Sunday, February 17, 2013

TV: First Among All Whiners

Maybe it was the fact that Tim Allen's Last Man Standing finally found its footing in season two when the lead character found a political position (conservative)?  Maybe that's what's taken the long running sitcom Democracy Now! and turned it ever rightward?


There was the ridiculous February 6th broadcast where activist, author and media critic Norman Solomon was supposedly brought on to debate Colin Powell's guy pal Lawrence Wilkerson.  Only it ended up being Norman debating him, Amy Goodman and Aaron Mate.  Goody felt the need to repeatedly tell Norman to let Lawrence speak.

This despite the fact that Wilkerson had dominated the conversation and, in fact, was allowed to speak at length before Norman Solomon even got introduced.  In fact, Colin Powell's bag boy would get to speak 1503 words to Norman's 1212.  And though he repeatedly cut off Norman, Goody never asked him to let Norman speak.

As Barack's second term kicks off, Democracy Now! has become that raspberry cream candy in the box of chocolates -- squishy and somewhere in the center.

It wasn't always so.

You've probably caught Goody's stale act.  In 2008, she was insisting in The Progressive, "The media acts as a megaphone for those in power." Variations on that pad out her copy-and-past 'books.'  In 2003, she told Michael Powell (Washington Post), "War coverage should be more than a parade of retired generals and retired government flacks posing as reporters.  Why not invite on some voices that are not Pentagon-approved?"

She's played Last Journalist Standing for years now.  But she's toying, pretending.

The proof is in what you actually do.

February 15, 2003 was a monumental day -- one like the world has rarely seen.  Close to 40 million people, by some estimates, around the world marched and said "NO" to war on Iraq.

In real time, Goody grasped it was a major story and the Monday after the Saturday protest, this was her show's lineup:

But Friday was the anniversary of that day, the tenth year anniversary.

And what did Goody do?

As The Guardian and The New Statesman and even the conservative Telegraph of London spent last week looking back on the protests with multiple features over multiple days, Goody devoted a whole hour to it, right?

Because this is people power and she supposedly believes in that, right?

This is like an event out of a Howard Zinn history book so Goody would be all over it, right?


She did manage to mention it.  On Friday.  In the sixteenth of sixteen headlines.

She gave the largest protest the world has ever seen 105 words.

And that's all she gave it.

You can hector, you can critique.

But the fact of the matter is if, in your own outlet, with your own power, if you refuse to behave any differently than those you criticize, you're nothing but a whiner.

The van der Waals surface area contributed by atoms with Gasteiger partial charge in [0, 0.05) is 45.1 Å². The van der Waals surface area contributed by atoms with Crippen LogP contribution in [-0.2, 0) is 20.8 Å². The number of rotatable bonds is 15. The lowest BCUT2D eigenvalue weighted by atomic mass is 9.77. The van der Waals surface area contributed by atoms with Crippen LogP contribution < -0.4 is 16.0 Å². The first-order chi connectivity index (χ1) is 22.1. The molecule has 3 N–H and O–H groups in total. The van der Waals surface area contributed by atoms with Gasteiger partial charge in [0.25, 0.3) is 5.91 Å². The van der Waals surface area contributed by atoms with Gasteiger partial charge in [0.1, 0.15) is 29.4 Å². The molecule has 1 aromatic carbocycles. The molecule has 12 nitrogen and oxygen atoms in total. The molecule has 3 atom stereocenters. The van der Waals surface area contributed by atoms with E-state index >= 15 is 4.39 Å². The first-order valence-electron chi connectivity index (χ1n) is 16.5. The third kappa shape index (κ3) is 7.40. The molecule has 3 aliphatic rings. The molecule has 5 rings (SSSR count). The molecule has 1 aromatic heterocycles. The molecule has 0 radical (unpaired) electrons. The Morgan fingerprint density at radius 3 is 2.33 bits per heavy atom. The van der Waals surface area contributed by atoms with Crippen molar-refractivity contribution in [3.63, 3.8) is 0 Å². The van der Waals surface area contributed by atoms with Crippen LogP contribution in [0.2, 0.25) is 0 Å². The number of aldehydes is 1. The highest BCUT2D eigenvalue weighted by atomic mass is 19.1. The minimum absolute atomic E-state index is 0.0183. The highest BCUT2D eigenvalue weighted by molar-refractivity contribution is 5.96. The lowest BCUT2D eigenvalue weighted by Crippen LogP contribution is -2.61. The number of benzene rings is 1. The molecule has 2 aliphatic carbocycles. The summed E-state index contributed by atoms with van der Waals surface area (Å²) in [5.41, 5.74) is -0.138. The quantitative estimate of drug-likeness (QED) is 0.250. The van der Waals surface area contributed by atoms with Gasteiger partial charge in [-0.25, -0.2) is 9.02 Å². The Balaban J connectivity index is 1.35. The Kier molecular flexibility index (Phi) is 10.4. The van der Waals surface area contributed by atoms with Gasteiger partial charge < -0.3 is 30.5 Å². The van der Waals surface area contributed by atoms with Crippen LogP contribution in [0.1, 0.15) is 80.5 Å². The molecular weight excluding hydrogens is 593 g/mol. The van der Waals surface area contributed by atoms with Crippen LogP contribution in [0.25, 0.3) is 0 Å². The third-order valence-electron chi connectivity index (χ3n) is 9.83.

And that's what last week was about as Amy made nice with Daryl Hannah (making nice about Barack), explored the Papacy and she and close-to-retirement Davy D spoke of 'wronged'  murderer Christopher Doran.  On NPR's Tell Me More last week, Doran's groupies (28,000 likes on Facebook) were addressed by reporter Karen Grigsby Bates who noted:

Well, I think that there are a couple of different reactions. There were - almost universally people are saying nothing condones murder. And this is something that the mainstream media hasn't picked up on very much. You know, it kind of worries me because it was like after O.J. Simpson was acquitted and all you saw were people of color jumping up and down going yay, yay, O.J.'s free.

Well, I interviewed a lot of people who said we think a travesty was done and this is wrong and we really resent having, you know, these scenes of joy shown all over as if this is in the entire black community. So the entire black community is not jumping up and down about this. But there are people who say that there are still serious problems with the police.

Remember, journalism just isn't done on Democracy Now! because Goody's too tired from forever posing as Last Journalist Standing.

Back to that 2008 interview with The Progressive:

Q: You travel around the country a lot. What do you see as being the pressing issues right now? 

Goodman: War is the defining issue. We cannot take the focus off of that because we are determining who lives and who dies. In Iraq, the population is just decimated, displaced, killed. We have destroyed a civilization. It's horrifying. And as long as that is going on I think it is our responsibility to show that. Then people can make up their own minds. But as long as it falls off the front pages of the newspapers, people can think, "Well, it must not be that bad." It’s our job to make sure it’s front and center.

War is a defining issue, she insists.  But not so much so that she needs to actually cover it.  So she ignores the protest, the same way she dropped Iraq in 2008, the same way she never did a segment on Abeer. Abeer Qassim Hamza al-Janabi's parents and five-year-old sister were murdered in their Iraqi home while Abeer was gang-raped in another room. Following the gang-rape, Abeer was murdered.  But it was never important enough for an hour of Democracy Now! or even for a 20 minute segment.

Again, if you criticize others for failing to use their power, you need to be using your own power.  When you fail to do that, when you're even worse than what you say the Mainstream Media is, you're not the Last Journalist Standing, you're just First Among All Whiners.

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